Our role has been and continues to be promoting the safety of the personnel, environment and assets within the industry. We work very closely with the regulatory bodies of the countries we operate in, including Mexico. We worked hand-in-hand with SEMAR and were involved with the authorities of vessels’ flag states. The authorities understand that when a vessel has an ABS certificate onboard, the vessel or offshore rig has been vetted to a high standard.

One project we are very proud of is the Eni Amoca field project. Eni was the first IOC to move into production in the offshore arena following Mexico’s Energy Reform and ABS was delighted to be the classification society selected to aid them with the field’s FPSO. We have worked with both MODEC and Eni on the conversion project of the Suezmax tanker in China, and then later in Mexico at the Altamira yard for the field’s topside module that McDermott has been working on. We have also worked on the soft-yoke mooring system. This is a great project with lots of work involved and by providing our classification services we ensure our client complies with all regulatory aspects in Mexico, such as those imposed by the Agencia de Seguridad, Energia y Ambiente (ASEA).

In terms of the use of new technology, ABS is also very proud to have worked in a project implementing our SMART notation using sensor technology to monitor the health of structural and machinery systems for 2 self-elevating units that  were sold to a Mexican client in Singapore from a Keppel Fels yard and are now operating in Mexico. These are among the first units working in Mexico to be equipped with sensor technology to monitor structure and machinery systems. It is good to see the use of these leading-edge technologies in our industry in Mexico and so we are delighted to be involved in this.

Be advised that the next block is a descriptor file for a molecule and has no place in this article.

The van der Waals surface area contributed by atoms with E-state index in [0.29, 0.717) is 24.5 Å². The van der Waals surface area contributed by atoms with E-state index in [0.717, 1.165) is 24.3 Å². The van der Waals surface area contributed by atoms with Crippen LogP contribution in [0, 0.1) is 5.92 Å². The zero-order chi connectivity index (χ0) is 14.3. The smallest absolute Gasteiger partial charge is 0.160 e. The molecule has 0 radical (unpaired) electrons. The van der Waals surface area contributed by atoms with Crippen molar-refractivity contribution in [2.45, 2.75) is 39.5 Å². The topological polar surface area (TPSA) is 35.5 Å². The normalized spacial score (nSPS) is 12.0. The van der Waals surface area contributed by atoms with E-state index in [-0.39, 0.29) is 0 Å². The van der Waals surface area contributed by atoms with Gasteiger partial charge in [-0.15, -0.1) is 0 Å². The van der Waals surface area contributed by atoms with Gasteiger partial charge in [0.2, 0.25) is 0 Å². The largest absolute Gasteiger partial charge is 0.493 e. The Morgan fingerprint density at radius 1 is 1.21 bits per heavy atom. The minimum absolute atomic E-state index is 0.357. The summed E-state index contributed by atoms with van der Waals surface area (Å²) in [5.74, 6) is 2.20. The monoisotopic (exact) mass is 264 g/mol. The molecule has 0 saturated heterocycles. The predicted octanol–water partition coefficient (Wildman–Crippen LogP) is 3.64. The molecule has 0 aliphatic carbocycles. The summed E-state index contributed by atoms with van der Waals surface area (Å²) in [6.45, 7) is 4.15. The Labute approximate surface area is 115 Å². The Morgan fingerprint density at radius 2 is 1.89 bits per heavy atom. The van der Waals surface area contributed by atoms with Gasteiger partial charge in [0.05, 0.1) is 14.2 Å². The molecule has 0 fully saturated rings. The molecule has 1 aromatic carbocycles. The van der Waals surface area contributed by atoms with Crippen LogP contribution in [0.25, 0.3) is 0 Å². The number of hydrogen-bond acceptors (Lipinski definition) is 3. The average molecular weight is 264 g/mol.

Regarding operational efficiencies for example, ABS also was working to enable the use of hybrid technology in an OSV for Seacor, the Seacor Maya, which is currently operating in Mexico. This vessel utilizes lithium-battery system to store energy and reduce fuel consumption onboard.

 

Q: How will operators’ OPEX impact ABS’ high-quality services for risk safety, compliance management and structural risk assessment?

A: The industry has been experiencing challenges for the last six years, following the 2014 downturn. We, therefore, have had time to adapt.  

Technology will certainly play a part. Our CEO has been a key promoter of digital solutions and technologies in the maritime industry.  Despite budget cuts, the industry in general will be looking at more efficient ways to conduct, for example, the design of vessels. Therefore, we are investing into technology that helps push the capabilities we have. Previously, vessel design was a 2D matter. Now, we have technology to review designs in 3D. Remote sensing technologies will also grow.

As we move forward, we see ourselves moving toward what we are calling condition-based Classification. More and more, we need to look at the real-time condition of the asset. We are seeking to understand its true condition, and technology is enabling us to do that. All of this enables us and our clients to continue high-level assessment during this challenging time.

But the added use of data poses other problems, and for that reason ABS has been looking closely into cybersecurity. Connections between the asset and the office, and from the office to the suppliers and onward, means the constant exchange of data increases and the security risk grows. Large companies are more commonly suffering cyberattacks and so this is an important focus for ABS and its group of companies

 

Q: What has been ABS’ experience with the regulatory bodies in Mexico over the last 12 months?

A: ABS’ involvement in the regulatory landscape means we always maintain close relationships with regulators. Late last year, we held a workshop with ASEA in which our technical experts could meet with 40 to 50 attendees from the regulator to discuss aspects of personnel and asset safety as well as exchange ideas about the regulatory standards in other regions.  We are very honored that that we can work closely with Mexico’s leading regulator and exchange ideas and provide any technical assistance on regulatory topics. Our aim is to maintain a good level of communication and support to the agency going forward.

 

ABS provides classification services to the maritime sector of the global offshore industry, including asset performance, energy efficiency, environmental performance and life cycle management among others

Peter Appleby Peter Appleby Journalist and Industry Analyst